Unsung’s branding is centered around a made-up comic book universe, where each beer is represented by a character, and even has a great side story. Beer styles are even being mutated; Buzzman, an American Mutant Ale, for example is a crushable lawnmower beer. Anthia, their dry and hoppy IPA, has been gushed about in other blog posts. The branding is incredible, the beer, even for a new brewery, is crushably clean, well rounded, and full of flavor.

Cheers to Mayor Tait on helping to bring in great small businesses like Unsung, as they create great spaces for the community to enjoy over a delicious beer!

GNAG2712Parking tip from a local: Set your GPS to 42nd Street, Anaheim 92805 and park across Broadway from Umami Burger.

Grand Opening is Friday, August 5! See you there! 

Address: 500 S. Anaheim Blvd., Anaheim 92805

“You Just Got DoorDashed…With Beer!” (+promo code)

Surely I’m not the only beer geek that gets anxiety about what to bring to a party. Bring something old school and there’s a chance it’ll be a cooler-turd. Bring something too fancy? There’s a chance it will be handed off as a hostess gift and not cracked at all. This all changed when I saw Doordash now delivers beer.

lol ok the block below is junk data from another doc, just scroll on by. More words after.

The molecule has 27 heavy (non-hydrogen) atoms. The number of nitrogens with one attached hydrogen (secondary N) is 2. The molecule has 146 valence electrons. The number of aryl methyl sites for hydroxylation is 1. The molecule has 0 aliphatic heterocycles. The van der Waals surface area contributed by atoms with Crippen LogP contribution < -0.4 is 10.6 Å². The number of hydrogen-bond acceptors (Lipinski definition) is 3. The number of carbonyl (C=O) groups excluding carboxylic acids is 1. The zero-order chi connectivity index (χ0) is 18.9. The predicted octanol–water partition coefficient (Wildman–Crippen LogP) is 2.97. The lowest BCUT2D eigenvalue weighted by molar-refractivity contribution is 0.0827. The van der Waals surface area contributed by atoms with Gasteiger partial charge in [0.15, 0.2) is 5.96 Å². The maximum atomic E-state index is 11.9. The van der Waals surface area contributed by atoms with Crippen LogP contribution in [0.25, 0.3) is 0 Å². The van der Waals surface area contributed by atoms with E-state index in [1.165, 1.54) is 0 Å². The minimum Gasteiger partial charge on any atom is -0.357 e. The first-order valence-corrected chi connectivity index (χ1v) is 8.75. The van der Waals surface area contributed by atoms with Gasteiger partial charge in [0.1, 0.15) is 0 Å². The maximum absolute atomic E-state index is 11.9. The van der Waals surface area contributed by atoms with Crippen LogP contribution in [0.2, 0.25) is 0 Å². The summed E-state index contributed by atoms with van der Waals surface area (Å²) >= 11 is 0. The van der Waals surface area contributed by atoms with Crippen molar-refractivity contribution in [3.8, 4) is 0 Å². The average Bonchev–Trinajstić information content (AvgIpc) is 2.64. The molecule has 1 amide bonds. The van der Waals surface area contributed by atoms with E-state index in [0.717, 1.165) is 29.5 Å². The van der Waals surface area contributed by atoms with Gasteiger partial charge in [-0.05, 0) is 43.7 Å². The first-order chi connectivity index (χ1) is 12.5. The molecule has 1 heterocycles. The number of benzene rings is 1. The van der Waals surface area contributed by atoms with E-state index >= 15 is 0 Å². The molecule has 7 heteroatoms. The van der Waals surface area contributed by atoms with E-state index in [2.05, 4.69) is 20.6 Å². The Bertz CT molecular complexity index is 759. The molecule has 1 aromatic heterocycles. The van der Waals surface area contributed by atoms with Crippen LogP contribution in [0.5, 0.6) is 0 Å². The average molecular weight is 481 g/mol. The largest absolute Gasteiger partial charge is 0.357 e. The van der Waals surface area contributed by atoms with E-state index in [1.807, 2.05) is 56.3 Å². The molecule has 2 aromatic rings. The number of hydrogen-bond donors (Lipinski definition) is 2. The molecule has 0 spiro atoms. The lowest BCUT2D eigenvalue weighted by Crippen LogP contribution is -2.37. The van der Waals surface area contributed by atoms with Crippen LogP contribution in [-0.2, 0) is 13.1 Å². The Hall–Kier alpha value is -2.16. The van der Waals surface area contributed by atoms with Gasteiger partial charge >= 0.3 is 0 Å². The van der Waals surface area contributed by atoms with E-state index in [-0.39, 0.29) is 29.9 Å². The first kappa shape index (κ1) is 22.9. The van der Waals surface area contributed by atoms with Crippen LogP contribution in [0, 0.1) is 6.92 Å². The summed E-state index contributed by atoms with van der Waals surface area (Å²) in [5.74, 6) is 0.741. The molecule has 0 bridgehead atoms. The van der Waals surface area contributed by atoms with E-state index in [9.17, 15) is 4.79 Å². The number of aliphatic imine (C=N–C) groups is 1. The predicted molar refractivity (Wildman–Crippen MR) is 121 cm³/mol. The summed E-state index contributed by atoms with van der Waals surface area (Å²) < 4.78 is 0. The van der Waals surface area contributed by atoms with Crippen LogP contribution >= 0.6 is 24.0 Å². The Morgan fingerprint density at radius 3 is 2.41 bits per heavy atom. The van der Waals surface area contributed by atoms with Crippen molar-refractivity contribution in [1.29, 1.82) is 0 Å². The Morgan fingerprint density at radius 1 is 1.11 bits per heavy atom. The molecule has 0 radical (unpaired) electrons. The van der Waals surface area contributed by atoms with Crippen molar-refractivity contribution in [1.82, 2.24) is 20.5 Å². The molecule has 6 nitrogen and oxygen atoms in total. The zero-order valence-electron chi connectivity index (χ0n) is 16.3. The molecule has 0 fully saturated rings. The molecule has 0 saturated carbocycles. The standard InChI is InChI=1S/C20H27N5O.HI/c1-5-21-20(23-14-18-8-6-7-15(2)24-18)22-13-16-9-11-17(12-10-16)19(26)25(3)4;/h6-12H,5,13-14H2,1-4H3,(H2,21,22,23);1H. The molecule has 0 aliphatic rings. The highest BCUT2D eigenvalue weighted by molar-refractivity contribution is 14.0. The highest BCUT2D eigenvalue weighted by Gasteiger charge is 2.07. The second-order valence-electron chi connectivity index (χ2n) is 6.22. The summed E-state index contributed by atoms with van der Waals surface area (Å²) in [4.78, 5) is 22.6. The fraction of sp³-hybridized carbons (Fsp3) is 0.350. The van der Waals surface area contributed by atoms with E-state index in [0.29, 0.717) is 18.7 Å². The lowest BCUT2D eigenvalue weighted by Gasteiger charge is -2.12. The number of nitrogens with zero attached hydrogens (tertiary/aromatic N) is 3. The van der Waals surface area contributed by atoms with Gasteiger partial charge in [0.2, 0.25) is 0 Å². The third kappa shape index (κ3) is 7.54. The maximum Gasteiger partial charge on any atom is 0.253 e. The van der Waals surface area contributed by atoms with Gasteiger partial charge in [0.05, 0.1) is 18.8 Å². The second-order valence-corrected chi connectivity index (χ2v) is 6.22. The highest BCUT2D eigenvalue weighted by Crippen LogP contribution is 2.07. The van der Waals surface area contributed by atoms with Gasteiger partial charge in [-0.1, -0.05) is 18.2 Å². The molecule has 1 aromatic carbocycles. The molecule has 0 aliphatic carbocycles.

One minute I’m using an app, 39 minutes later this arrives.

Now, I can show up empty handed, do some recon, then phone-ninja some sweet-sweaty goods, rip my shirt off, flick my hair back, then jump into a karate stance, yelling “you all just got Door Dashed by the Nagel!” Then I might crack a brewery-fresh hand-delivered growler and chug a few gulps, then pour some out on the lawn for my pep-pep, then pour some for your lady, because she probably can’t one-hand pour a growler. She’ll wink, and I’ll…OMG what? I was totally daydreaming there for a bit. Sorry about that.